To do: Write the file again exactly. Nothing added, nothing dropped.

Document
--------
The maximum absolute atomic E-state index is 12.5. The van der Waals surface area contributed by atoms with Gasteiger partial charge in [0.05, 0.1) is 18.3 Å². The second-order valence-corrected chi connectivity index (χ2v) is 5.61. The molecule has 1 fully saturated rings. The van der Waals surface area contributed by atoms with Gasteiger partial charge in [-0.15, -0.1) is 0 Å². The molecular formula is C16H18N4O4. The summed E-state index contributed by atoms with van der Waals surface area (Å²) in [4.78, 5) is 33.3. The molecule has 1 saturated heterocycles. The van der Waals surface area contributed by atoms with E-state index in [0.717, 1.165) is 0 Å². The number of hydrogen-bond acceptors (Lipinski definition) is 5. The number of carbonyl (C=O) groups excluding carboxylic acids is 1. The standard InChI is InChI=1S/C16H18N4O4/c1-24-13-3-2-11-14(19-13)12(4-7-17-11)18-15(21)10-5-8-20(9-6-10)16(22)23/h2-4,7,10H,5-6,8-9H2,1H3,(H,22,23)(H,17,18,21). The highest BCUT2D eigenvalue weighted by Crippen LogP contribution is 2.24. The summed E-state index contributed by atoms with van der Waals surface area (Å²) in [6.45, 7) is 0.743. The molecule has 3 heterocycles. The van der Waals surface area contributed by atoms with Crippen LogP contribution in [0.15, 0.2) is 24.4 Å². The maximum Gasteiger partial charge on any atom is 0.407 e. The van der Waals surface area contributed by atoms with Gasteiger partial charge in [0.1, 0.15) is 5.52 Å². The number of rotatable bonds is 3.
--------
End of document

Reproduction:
The maximum absolute atomic E-state index is 12.5. The van der Waals surface area contributed by atoms with Gasteiger partial charge in [0.05, 0.1) is 18.3 Å². The second-order valence-corrected chi connectivity index (χ2v) is 5.61. The molecule has 1 fully saturated rings. The van der Waals surface area contributed by atoms with Gasteiger partial charge in [-0.15, -0.1) is 0 Å². The molecular formula is C16H18N4O4. The summed E-state index contributed by atoms with van der Waals surface area (Å²) in [4.78, 5) is 33.3. The molecule has 1 saturated heterocycles. The van der Waals surface area contributed by atoms with E-state index in [0.717, 1.165) is 0 Å². The number of hydrogen-bond acceptors (Lipinski definition) is 5. The number of carbonyl (C=O) groups excluding carboxylic acids is 1. The standard InChI is InChI=1S/C16H18N4O4/c1-24-13-3-2-11-14(19-13)12(4-7-17-11)18-15(21)10-5-8-20(9-6-10)16(22)23/h2-4,7,10H,5-6,8-9H2,1H3,(H,22,23)(H,17,18,21). The highest BCUT2D eigenvalue weighted by Crippen LogP contribution is 2.24. The summed E-state index contributed by atoms with van der Waals surface area (Å²) in [6.45, 7) is 0.743. The molecule has 3 heterocycles. The van der Waals surface area contributed by atoms with Crippen LogP contribution in [0.15, 0.2) is 24.4 Å². The maximum Gasteiger partial charge on any atom is 0.407 e. The van der Waals surface area contributed by atoms with Gasteiger partial charge in [0.1, 0.15) is 5.52 Å². The number of rotatable bonds is 3.